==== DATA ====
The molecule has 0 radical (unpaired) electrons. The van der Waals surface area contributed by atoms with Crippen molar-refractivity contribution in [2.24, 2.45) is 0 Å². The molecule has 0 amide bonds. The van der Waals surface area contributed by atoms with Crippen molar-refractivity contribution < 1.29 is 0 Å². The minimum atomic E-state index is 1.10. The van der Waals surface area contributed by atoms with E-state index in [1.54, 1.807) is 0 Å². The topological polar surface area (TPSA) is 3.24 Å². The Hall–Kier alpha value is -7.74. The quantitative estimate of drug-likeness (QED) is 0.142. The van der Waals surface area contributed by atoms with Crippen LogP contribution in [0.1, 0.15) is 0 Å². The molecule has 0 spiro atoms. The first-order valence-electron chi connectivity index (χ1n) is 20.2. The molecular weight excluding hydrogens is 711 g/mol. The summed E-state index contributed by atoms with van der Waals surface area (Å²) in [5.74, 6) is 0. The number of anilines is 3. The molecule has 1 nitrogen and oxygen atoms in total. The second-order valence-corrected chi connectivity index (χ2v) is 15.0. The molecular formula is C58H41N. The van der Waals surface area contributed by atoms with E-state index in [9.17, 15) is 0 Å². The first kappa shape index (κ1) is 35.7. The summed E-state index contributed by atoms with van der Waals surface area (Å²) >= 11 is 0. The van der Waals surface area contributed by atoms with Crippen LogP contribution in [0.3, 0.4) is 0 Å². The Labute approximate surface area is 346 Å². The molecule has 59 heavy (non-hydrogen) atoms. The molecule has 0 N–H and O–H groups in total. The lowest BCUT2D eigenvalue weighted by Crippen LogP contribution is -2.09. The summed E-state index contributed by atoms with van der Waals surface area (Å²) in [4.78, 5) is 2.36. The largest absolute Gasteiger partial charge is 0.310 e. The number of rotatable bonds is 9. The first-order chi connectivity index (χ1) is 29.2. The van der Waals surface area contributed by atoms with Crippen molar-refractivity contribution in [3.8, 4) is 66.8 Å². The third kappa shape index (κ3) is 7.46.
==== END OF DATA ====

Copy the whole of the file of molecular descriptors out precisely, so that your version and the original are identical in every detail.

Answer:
The molecule has 0 radical (unpaired) electrons. The van der Waals surface area contributed by atoms with Crippen molar-refractivity contribution in [2.24, 2.45) is 0 Å². The molecule has 0 amide bonds. The van der Waals surface area contributed by atoms with Crippen molar-refractivity contribution < 1.29 is 0 Å². The minimum atomic E-state index is 1.10. The van der Waals surface area contributed by atoms with E-state index in [1.54, 1.807) is 0 Å². The topological polar surface area (TPSA) is 3.24 Å². The Hall–Kier alpha value is -7.74. The quantitative estimate of drug-likeness (QED) is 0.142. The van der Waals surface area contributed by atoms with Crippen LogP contribution in [0.1, 0.15) is 0 Å². The molecule has 0 spiro atoms. The first-order valence-electron chi connectivity index (χ1n) is 20.2. The molecular weight excluding hydrogens is 711 g/mol. The summed E-state index contributed by atoms with van der Waals surface area (Å²) in [5.74, 6) is 0. The number of anilines is 3. The molecule has 1 nitrogen and oxygen atoms in total. The second-order valence-corrected chi connectivity index (χ2v) is 15.0. The molecular formula is C58H41N. The van der Waals surface area contributed by atoms with E-state index in [9.17, 15) is 0 Å². The first kappa shape index (κ1) is 35.7. The summed E-state index contributed by atoms with van der Waals surface area (Å²) >= 11 is 0. The van der Waals surface area contributed by atoms with Crippen LogP contribution in [0.3, 0.4) is 0 Å². The Labute approximate surface area is 346 Å². The molecule has 59 heavy (non-hydrogen) atoms. The molecule has 0 N–H and O–H groups in total. The lowest BCUT2D eigenvalue weighted by Crippen LogP contribution is -2.09. The summed E-state index contributed by atoms with van der Waals surface area (Å²) in [4.78, 5) is 2.36. The largest absolute Gasteiger partial charge is 0.310 e. The number of rotatable bonds is 9. The first-order chi connectivity index (χ1) is 29.2. The van der Waals surface area contributed by atoms with Crippen molar-refractivity contribution in [3.8, 4) is 66.8 Å². The third kappa shape index (κ3) is 7.46.